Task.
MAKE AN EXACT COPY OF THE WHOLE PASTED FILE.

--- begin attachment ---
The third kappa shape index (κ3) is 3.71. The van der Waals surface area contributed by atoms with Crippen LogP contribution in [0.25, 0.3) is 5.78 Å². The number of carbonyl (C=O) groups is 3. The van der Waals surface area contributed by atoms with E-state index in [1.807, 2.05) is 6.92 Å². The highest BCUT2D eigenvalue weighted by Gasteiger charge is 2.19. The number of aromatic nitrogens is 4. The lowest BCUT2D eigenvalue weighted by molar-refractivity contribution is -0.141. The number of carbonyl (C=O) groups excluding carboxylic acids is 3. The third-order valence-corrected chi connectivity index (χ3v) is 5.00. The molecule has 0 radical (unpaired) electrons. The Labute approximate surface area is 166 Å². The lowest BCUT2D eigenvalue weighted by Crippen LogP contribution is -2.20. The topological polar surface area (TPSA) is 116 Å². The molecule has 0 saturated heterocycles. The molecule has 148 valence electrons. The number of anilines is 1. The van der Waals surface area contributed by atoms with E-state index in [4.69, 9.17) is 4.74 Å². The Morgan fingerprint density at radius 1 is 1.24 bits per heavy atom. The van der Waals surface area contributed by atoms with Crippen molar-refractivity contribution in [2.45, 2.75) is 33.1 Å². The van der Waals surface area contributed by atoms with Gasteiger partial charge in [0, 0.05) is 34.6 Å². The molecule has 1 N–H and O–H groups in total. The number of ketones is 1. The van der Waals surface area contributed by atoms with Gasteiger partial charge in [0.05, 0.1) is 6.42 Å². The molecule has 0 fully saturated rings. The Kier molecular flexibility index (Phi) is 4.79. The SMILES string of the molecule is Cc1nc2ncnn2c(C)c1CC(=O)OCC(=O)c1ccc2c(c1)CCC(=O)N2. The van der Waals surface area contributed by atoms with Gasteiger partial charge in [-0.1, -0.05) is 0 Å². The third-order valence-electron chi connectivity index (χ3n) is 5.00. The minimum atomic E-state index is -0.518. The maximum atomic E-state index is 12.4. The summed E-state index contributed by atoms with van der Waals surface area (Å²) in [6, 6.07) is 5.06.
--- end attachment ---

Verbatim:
The third kappa shape index (κ3) is 3.71. The van der Waals surface area contributed by atoms with Crippen LogP contribution in [0.25, 0.3) is 5.78 Å². The number of carbonyl (C=O) groups is 3. The van der Waals surface area contributed by atoms with E-state index in [1.807, 2.05) is 6.92 Å². The highest BCUT2D eigenvalue weighted by Gasteiger charge is 2.19. The number of aromatic nitrogens is 4. The lowest BCUT2D eigenvalue weighted by molar-refractivity contribution is -0.141. The number of carbonyl (C=O) groups excluding carboxylic acids is 3. The third-order valence-corrected chi connectivity index (χ3v) is 5.00. The molecule has 0 radical (unpaired) electrons. The Labute approximate surface area is 166 Å². The lowest BCUT2D eigenvalue weighted by Crippen LogP contribution is -2.20. The topological polar surface area (TPSA) is 116 Å². The molecule has 0 saturated heterocycles. The molecule has 148 valence electrons. The number of anilines is 1. The van der Waals surface area contributed by atoms with E-state index in [4.69, 9.17) is 4.74 Å². The Morgan fingerprint density at radius 1 is 1.24 bits per heavy atom. The van der Waals surface area contributed by atoms with Crippen molar-refractivity contribution in [2.45, 2.75) is 33.1 Å². The van der Waals surface area contributed by atoms with Gasteiger partial charge in [0, 0.05) is 34.6 Å². The molecule has 1 N–H and O–H groups in total. The number of ketones is 1. The van der Waals surface area contributed by atoms with Gasteiger partial charge in [0.05, 0.1) is 6.42 Å². The molecule has 0 fully saturated rings. The Kier molecular flexibility index (Phi) is 4.79. The SMILES string of the molecule is Cc1nc2ncnn2c(C)c1CC(=O)OCC(=O)c1ccc2c(c1)CCC(=O)N2. The van der Waals surface area contributed by atoms with Gasteiger partial charge in [-0.1, -0.05) is 0 Å². The third-order valence-electron chi connectivity index (χ3n) is 5.00. The minimum atomic E-state index is -0.518. The maximum atomic E-state index is 12.4. The summed E-state index contributed by atoms with van der Waals surface area (Å²) in [6, 6.07) is 5.06.